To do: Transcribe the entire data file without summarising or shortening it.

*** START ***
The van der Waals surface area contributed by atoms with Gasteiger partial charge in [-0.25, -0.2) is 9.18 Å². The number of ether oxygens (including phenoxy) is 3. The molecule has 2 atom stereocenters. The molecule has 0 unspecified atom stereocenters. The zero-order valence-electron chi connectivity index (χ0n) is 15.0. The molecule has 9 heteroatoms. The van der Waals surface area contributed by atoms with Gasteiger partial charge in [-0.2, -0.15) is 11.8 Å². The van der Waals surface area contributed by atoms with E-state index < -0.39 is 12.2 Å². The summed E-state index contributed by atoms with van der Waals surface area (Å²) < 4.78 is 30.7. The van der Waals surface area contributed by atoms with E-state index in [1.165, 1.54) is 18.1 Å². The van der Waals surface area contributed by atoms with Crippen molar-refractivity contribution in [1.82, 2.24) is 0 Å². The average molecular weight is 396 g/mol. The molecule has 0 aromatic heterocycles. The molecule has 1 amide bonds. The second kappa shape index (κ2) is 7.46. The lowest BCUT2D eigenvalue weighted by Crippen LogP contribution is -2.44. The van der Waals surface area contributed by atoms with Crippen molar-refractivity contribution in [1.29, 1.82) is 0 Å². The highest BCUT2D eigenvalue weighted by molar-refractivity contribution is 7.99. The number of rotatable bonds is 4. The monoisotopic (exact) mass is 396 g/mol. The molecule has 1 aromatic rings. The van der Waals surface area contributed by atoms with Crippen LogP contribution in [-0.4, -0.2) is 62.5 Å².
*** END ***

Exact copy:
The van der Waals surface area contributed by atoms with Gasteiger partial charge in [-0.25, -0.2) is 9.18 Å². The number of ether oxygens (including phenoxy) is 3. The molecule has 2 atom stereocenters. The molecule has 0 unspecified atom stereocenters. The zero-order valence-electron chi connectivity index (χ0n) is 15.0. The molecule has 9 heteroatoms. The van der Waals surface area contributed by atoms with Gasteiger partial charge in [-0.2, -0.15) is 11.8 Å². The van der Waals surface area contributed by atoms with E-state index < -0.39 is 12.2 Å². The summed E-state index contributed by atoms with van der Waals surface area (Å²) < 4.78 is 30.7. The van der Waals surface area contributed by atoms with E-state index in [1.165, 1.54) is 18.1 Å². The van der Waals surface area contributed by atoms with Crippen molar-refractivity contribution in [1.82, 2.24) is 0 Å². The average molecular weight is 396 g/mol. The molecule has 0 aromatic heterocycles. The molecule has 1 amide bonds. The second kappa shape index (κ2) is 7.46. The lowest BCUT2D eigenvalue weighted by Crippen LogP contribution is -2.44. The van der Waals surface area contributed by atoms with Crippen molar-refractivity contribution in [1.29, 1.82) is 0 Å². The highest BCUT2D eigenvalue weighted by molar-refractivity contribution is 7.99. The number of rotatable bonds is 4. The monoisotopic (exact) mass is 396 g/mol. The molecule has 1 aromatic rings. The van der Waals surface area contributed by atoms with Crippen LogP contribution in [-0.4, -0.2) is 62.5 Å².